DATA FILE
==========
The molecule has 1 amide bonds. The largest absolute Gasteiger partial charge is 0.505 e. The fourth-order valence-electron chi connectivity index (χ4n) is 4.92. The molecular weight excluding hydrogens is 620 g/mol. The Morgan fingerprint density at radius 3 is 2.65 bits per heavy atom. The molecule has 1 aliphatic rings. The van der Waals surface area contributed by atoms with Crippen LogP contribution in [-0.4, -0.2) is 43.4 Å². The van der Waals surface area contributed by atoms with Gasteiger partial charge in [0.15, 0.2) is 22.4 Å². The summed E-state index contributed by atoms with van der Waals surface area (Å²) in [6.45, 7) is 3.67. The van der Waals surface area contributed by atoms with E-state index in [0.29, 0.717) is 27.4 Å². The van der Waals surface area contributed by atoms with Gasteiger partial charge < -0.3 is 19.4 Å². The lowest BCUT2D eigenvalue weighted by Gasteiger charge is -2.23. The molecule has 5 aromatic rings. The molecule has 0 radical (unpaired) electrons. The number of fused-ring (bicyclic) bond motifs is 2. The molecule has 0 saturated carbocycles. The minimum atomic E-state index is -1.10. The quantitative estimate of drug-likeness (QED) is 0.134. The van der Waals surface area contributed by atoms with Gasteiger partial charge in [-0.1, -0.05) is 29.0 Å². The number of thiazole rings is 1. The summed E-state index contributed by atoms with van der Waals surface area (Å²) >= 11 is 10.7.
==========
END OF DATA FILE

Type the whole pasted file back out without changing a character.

The molecule has 1 amide bonds. The largest absolute Gasteiger partial charge is 0.505 e. The fourth-order valence-electron chi connectivity index (χ4n) is 4.92. The molecular weight excluding hydrogens is 620 g/mol. The Morgan fingerprint density at radius 3 is 2.65 bits per heavy atom. The molecule has 1 aliphatic rings. The van der Waals surface area contributed by atoms with Crippen LogP contribution in [-0.4, -0.2) is 43.4 Å². The van der Waals surface area contributed by atoms with Gasteiger partial charge in [0.15, 0.2) is 22.4 Å². The summed E-state index contributed by atoms with van der Waals surface area (Å²) in [6.45, 7) is 3.67. The van der Waals surface area contributed by atoms with E-state index in [0.29, 0.717) is 27.4 Å². The van der Waals surface area contributed by atoms with Gasteiger partial charge < -0.3 is 19.4 Å². The lowest BCUT2D eigenvalue weighted by Gasteiger charge is -2.23. The molecule has 5 aromatic rings. The molecule has 0 radical (unpaired) electrons. The number of fused-ring (bicyclic) bond motifs is 2. The molecule has 0 saturated carbocycles. The minimum atomic E-state index is -1.10. The quantitative estimate of drug-likeness (QED) is 0.134. The van der Waals surface area contributed by atoms with Gasteiger partial charge in [-0.1, -0.05) is 29.0 Å². The number of thiazole rings is 1. The summed E-state index contributed by atoms with van der Waals surface area (Å²) >= 11 is 10.7.